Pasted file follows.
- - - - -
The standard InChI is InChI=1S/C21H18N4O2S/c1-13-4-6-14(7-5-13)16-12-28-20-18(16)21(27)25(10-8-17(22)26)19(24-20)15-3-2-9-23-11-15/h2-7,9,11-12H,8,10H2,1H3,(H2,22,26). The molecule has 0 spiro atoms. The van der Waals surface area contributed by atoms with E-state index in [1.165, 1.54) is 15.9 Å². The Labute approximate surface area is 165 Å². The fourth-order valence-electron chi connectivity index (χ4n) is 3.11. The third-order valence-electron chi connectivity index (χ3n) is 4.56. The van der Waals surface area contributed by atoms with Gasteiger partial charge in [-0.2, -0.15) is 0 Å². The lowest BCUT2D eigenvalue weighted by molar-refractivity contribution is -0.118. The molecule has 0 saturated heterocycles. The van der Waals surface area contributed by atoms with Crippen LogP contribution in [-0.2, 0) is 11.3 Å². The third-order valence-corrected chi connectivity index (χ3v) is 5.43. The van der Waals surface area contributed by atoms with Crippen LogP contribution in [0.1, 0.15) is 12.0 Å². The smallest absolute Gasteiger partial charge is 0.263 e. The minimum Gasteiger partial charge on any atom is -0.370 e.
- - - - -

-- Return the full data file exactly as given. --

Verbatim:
The standard InChI is InChI=1S/C21H18N4O2S/c1-13-4-6-14(7-5-13)16-12-28-20-18(16)21(27)25(10-8-17(22)26)19(24-20)15-3-2-9-23-11-15/h2-7,9,11-12H,8,10H2,1H3,(H2,22,26). The molecule has 0 spiro atoms. The van der Waals surface area contributed by atoms with E-state index in [1.165, 1.54) is 15.9 Å². The Labute approximate surface area is 165 Å². The fourth-order valence-electron chi connectivity index (χ4n) is 3.11. The third-order valence-electron chi connectivity index (χ3n) is 4.56. The van der Waals surface area contributed by atoms with Gasteiger partial charge in [-0.2, -0.15) is 0 Å². The lowest BCUT2D eigenvalue weighted by molar-refractivity contribution is -0.118. The molecule has 0 saturated heterocycles. The van der Waals surface area contributed by atoms with Crippen LogP contribution in [-0.2, 0) is 11.3 Å². The third-order valence-corrected chi connectivity index (χ3v) is 5.43. The van der Waals surface area contributed by atoms with Crippen LogP contribution in [0.1, 0.15) is 12.0 Å². The smallest absolute Gasteiger partial charge is 0.263 e. The minimum Gasteiger partial charge on any atom is -0.370 e.